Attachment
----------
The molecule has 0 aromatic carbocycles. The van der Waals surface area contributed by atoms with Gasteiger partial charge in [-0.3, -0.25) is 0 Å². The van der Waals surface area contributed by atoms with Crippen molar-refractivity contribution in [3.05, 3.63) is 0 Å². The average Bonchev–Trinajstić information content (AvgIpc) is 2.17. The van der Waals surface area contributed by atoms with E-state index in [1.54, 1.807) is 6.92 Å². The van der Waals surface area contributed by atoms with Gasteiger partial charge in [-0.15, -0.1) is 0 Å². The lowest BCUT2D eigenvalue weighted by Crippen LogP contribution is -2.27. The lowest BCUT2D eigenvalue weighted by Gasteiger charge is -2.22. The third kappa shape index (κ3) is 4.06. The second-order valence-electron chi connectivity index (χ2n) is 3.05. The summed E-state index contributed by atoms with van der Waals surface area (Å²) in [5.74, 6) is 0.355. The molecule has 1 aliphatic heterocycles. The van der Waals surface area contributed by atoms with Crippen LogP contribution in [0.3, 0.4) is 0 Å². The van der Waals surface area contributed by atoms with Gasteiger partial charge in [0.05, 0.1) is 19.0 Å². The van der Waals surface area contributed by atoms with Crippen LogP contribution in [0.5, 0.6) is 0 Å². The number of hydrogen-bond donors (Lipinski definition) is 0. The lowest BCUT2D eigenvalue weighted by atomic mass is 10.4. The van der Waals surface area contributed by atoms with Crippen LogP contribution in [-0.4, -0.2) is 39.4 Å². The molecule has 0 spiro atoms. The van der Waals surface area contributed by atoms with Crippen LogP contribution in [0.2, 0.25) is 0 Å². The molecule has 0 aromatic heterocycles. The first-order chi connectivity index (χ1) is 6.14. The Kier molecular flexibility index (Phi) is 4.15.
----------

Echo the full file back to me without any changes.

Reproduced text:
The molecule has 0 aromatic carbocycles. The van der Waals surface area contributed by atoms with Gasteiger partial charge in [-0.3, -0.25) is 0 Å². The van der Waals surface area contributed by atoms with Crippen molar-refractivity contribution in [3.05, 3.63) is 0 Å². The average Bonchev–Trinajstić information content (AvgIpc) is 2.17. The van der Waals surface area contributed by atoms with E-state index in [1.54, 1.807) is 6.92 Å². The van der Waals surface area contributed by atoms with Gasteiger partial charge in [-0.15, -0.1) is 0 Å². The lowest BCUT2D eigenvalue weighted by Crippen LogP contribution is -2.27. The lowest BCUT2D eigenvalue weighted by Gasteiger charge is -2.22. The third kappa shape index (κ3) is 4.06. The second-order valence-electron chi connectivity index (χ2n) is 3.05. The summed E-state index contributed by atoms with van der Waals surface area (Å²) in [5.74, 6) is 0.355. The molecule has 1 aliphatic heterocycles. The van der Waals surface area contributed by atoms with Crippen LogP contribution in [0.3, 0.4) is 0 Å². The van der Waals surface area contributed by atoms with Gasteiger partial charge in [0.05, 0.1) is 19.0 Å². The van der Waals surface area contributed by atoms with Crippen LogP contribution in [0.5, 0.6) is 0 Å². The number of hydrogen-bond donors (Lipinski definition) is 0. The lowest BCUT2D eigenvalue weighted by atomic mass is 10.4. The van der Waals surface area contributed by atoms with Crippen LogP contribution in [-0.4, -0.2) is 39.4 Å². The molecule has 0 spiro atoms. The van der Waals surface area contributed by atoms with Crippen LogP contribution in [0.2, 0.25) is 0 Å². The molecule has 0 aromatic heterocycles. The first-order chi connectivity index (χ1) is 6.14. The Kier molecular flexibility index (Phi) is 4.15.